Now began the next challenge. With this kite-fishing setup, six 20-pound-class rods tend baits off two banked kites off the stern, so there are quite a few lines in play. Also, for good measure, we had a sea anchor off the bow, its tripline tied to the portside spring cleat—a setup that kept the boat’s bow into the wind and made for simple, tangle-free kite flying. Stowed spinning rods in console-side vertical racks, a bucket with a bait net in it, the transom bait well spilling gallons of water into the cockpit as we pitched off the latest swell to come through—all of these obstacles were in the back of my mind as I set off in pursuit of my first kingfish catch. But first was that stubby kite rod in the gunwale rod holder.
“You’ve got to get around that kite rod,” Duffie mentioned offhandedly.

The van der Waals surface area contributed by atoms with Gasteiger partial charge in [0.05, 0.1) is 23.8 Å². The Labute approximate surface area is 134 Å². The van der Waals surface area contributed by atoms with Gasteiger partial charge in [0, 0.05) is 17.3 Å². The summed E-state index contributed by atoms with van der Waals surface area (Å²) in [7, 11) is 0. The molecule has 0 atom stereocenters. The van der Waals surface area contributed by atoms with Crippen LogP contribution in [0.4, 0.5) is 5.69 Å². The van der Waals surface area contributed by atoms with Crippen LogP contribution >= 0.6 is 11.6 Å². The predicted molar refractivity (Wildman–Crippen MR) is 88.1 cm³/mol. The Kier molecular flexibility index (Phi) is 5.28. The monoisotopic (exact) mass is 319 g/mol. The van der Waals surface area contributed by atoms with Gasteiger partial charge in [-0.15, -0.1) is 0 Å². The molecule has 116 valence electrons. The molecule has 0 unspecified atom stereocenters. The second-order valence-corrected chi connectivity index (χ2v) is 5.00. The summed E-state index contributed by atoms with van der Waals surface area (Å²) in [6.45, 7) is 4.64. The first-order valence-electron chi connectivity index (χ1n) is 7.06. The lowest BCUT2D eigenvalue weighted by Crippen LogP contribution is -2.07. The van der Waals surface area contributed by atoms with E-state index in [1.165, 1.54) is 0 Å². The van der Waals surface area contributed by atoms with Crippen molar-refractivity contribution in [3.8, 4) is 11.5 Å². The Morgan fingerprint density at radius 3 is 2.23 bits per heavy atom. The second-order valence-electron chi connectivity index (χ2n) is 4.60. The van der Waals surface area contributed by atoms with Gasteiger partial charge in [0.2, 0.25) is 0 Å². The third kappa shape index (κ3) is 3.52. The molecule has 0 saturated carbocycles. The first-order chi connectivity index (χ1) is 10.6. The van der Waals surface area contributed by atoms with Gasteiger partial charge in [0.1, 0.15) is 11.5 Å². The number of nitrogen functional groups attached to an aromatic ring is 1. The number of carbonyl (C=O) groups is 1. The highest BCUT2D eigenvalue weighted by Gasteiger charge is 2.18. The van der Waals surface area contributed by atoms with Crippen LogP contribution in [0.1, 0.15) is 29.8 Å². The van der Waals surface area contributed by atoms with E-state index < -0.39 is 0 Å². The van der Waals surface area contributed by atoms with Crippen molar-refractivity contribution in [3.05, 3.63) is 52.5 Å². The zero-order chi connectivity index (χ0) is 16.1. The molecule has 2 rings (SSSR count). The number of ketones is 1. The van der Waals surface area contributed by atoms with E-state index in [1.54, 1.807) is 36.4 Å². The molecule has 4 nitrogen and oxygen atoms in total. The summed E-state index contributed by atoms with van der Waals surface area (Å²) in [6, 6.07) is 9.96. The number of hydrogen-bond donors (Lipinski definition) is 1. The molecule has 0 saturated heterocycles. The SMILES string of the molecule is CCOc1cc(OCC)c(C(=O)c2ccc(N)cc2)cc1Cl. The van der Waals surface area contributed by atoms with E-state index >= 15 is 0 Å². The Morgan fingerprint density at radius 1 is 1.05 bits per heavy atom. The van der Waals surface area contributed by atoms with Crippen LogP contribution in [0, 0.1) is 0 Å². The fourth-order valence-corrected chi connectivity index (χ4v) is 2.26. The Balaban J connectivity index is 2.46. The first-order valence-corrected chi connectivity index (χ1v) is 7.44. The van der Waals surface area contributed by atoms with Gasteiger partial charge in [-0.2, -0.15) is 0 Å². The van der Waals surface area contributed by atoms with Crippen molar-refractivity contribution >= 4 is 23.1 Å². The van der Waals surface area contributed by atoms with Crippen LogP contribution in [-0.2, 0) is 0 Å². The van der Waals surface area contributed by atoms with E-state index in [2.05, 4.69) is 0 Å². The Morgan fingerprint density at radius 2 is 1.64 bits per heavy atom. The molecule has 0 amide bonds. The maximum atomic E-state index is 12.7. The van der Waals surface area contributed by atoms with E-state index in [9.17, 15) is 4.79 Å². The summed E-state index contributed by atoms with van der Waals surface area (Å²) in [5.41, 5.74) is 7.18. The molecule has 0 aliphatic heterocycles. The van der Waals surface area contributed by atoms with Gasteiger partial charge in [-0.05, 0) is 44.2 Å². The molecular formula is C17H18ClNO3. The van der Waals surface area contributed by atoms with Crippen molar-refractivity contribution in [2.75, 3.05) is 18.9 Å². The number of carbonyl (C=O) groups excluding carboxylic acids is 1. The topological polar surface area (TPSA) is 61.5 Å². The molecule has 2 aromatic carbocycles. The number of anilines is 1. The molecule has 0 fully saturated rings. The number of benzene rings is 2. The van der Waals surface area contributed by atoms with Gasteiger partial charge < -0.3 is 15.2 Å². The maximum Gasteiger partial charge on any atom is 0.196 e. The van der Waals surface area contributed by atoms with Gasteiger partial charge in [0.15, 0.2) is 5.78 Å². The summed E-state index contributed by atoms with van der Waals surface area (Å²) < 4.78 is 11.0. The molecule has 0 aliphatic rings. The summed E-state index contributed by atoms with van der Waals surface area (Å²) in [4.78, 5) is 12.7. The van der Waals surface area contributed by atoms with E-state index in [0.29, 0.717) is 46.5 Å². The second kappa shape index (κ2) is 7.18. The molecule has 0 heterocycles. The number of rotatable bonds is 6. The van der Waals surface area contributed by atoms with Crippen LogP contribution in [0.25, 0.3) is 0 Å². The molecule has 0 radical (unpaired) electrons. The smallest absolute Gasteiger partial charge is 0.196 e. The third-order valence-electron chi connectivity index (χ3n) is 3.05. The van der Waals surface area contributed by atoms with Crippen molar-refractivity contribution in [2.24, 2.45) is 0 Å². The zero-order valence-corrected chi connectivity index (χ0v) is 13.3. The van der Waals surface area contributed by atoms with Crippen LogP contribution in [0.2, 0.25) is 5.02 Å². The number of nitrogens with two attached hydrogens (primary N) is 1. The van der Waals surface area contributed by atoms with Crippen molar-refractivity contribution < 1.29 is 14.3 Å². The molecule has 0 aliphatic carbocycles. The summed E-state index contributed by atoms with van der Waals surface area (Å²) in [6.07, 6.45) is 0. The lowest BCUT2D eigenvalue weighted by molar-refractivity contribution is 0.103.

“Pass the rod outboard of it,” Kuhn said, ready to offer a hand. But here’s where they had already helped out: The drag on that reel was set properly. So I didn’t have to worry about that king changing tack and giving that custom rod-and-reel outfit a yank—and ruining my day by losing it overboard. I simply let go of the reel crank with my right hand, swung the rod outboard of the short kite rod with its beefy electric reel, and took it in my right hand, and then continued on my merry way forward along the port side of the boat. Duffie met me at the bow, where the boat’s covering boards are very wide. He sprawled on the bow, and I handed him the rod, to pass it beneath that sea-anchor line. I sneaked by him and took it back on the starboard side, walking with the rod as I reeled the king closer. Another good run began as the fish itself spun the reel the wrong way and took back a bunch of line, the zing of the drag joyfully reminding me that this was why we were here.